• Last Song – sometimes it’s nice to have a final song that you really want to dance to – whether it’s a slow, romantic tune, or a high energy upbeat song to end with a bang – if you’re going to be partying ‘til the last minute with your guests, a last song may be for you.
  • Farewell Circle/Archway – An alternative (or addition) to the last song idea is a farewell arch or circle (or both).

o A farewell circle lets you play a song so that you can walk around and say goodbye to all of your guests before you head off as a married couple.

o A farewell arch is a great way to leave the event – it’s less formal than a circle, and you don’t have time to stop and see everyone on the way out, hence combining the two can be a nice option. If you have an outdoor wedding, an arch combined with glow sticks or sparklers can be a spectacle and keeps the guests entertained in the process.

Don’t feel like you have to do things exactly as listed above. Pick and choose – make things interesting and personal to you. If you don’t want to do a bouquet toss, but you’d love to have a limbo competition instead – go for it – the night is yours, and you shouldn’t feel trapped by formulas or traditions if they don’t suit your personality or style.

Some extra considerations:

Should we leave early, and keep entertainment going for our guests?

I find that there’s not much benefit in keeping the music going after the married couple leaves. Many venues will want to pack up as soon as things start to die down, and if the guests don’t dance, you’re wasting precious money that could be used on something else. If you’re kicking on with the guests and your venue doesn’t have a set end time, discuss options for extending the entertainment in 15 or 30 minute blocks in a pay-as-you-go arrangement if you’re not sure when things will finish up – many DJs, and bands, too, will be happy to accommodate these arrangements, but make sure you clarify how much it might cost.

Scheduling is key – Get the most out of your entertainment by scheduling with your caterers/venue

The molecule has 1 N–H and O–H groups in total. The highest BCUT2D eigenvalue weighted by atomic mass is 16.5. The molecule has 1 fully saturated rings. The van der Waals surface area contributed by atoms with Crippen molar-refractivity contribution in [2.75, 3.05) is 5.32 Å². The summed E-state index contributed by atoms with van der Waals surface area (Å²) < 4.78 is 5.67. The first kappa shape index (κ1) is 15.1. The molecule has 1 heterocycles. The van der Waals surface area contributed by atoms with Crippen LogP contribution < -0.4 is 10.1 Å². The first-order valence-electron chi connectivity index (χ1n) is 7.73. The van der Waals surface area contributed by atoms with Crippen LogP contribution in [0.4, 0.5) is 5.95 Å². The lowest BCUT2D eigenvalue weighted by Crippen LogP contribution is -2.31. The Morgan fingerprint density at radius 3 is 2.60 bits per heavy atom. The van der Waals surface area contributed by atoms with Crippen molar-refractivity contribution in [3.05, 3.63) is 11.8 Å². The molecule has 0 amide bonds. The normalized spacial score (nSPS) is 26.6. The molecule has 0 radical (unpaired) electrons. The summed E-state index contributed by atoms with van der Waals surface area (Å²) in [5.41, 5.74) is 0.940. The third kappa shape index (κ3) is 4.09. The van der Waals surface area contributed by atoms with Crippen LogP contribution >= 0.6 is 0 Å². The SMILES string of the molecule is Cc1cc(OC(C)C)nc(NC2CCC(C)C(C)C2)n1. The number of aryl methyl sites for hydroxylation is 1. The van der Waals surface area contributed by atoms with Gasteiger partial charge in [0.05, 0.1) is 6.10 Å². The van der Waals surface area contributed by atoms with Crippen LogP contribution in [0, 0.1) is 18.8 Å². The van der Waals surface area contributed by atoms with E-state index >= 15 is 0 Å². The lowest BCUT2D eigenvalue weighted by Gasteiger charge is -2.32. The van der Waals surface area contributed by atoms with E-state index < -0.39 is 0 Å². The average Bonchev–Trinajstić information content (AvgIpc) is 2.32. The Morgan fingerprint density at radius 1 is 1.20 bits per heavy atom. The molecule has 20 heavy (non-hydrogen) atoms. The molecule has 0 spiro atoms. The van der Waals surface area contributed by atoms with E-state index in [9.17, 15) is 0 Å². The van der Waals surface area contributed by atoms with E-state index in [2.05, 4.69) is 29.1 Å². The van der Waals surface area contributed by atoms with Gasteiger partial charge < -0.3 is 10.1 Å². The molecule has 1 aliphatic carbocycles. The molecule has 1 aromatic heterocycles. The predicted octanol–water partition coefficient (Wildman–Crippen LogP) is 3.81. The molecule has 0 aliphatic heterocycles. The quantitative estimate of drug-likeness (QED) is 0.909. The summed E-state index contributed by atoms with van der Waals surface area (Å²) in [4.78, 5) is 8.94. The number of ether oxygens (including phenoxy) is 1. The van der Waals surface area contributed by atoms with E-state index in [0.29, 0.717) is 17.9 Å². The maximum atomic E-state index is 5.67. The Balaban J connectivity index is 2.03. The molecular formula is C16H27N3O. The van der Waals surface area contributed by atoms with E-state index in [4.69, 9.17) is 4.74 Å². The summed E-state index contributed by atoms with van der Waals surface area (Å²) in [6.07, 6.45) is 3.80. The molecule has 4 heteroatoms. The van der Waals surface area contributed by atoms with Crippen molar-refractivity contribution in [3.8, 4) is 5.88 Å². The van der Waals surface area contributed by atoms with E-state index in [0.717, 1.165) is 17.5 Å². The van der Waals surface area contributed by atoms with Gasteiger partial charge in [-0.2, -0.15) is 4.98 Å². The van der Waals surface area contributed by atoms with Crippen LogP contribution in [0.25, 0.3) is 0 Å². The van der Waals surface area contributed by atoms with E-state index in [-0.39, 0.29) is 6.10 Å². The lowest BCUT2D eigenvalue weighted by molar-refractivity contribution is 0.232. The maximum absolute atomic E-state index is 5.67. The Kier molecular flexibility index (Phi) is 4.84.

Work with your venue, caterers, MC, wedding planner, photographers/videographers and entertainers to make sure everyone is on the same page and working toward the same time frames.

  • I highly recommend cutting the cake early in the night (after the bridal entries or between early speeches) so that venues/caterers have time to cut and prepare dessert or your cake/coffee/tea table. Important! Don’t ever serve dessert after the DJ or band has started performing their “party set”. Following your first dance, you’ve got a captive crowd who feel obliged to get on the dancefloor – then it’s the entertainer’s job to keep them there. If dessert is served after this time you tend to lose your audience, and it’s almost impossible to get the same number of people back on the dancefloor – wasting your time and money. Make sure you schedule this into the caterer and venue’s timings for meals etc.
  • If your entertainers (and other services) are performing all night – remember that they are on their feet longer than anyone else (except for maybe you as the couple), and it’s always nice to make sure they’re looked after with food and drink. Venues provide crew meals for suppliers at a discounted rate per head – Talk to your caterer to arrange these inclusions – your suppliers will be very appreciative that you’ve considered them. This should be allowed for in your budget, and not seen as an optional extra.
  • Schedule crew meals to come out whilst speeches are occurring so that there are no noticeable breaks in your musical entertainment. The venue will liaise with musicians on the night to make this happen at the right time as schedules are generally fluid for wedding receptions.

Live Music versus a DJ

Bands and DJs provide a noticeably different feeling and vibe, and each has their own benefits and downsides.

Nothing beats (good) live entertainment for interactivity and energy on a dancefloor. A professional party band will talk to your crowd throughout the night, take requests if they can, and add to the energy on the dancefloor. Live bands can be versatile in their song choices and styles of music, but they aren’t a jukebox, and you can be limited if your guests are likely to want to request a lot of disparate songs or genres. A good wedding band will have hundreds of songs in their repertoire; however many wedding DJs have thousands, or even tens of thousands of songs in their libraries, so they can be more adaptable to requests.

A good wedding DJ will also create an amazing vibe, and be interactive and engaging. They will be able to read the crowd and build a playlist for the night based on your requests, and what they think the crowd will respond to. A wedding DJ isn’t a club DJ and will be aware that they’re not the focus of the night (you are of course!), so your DJ shouldn’t fist pumping and yelling “ARE YOU REAAADDDDYY?!” whilst dropping the beat (unless that’s what you’re into).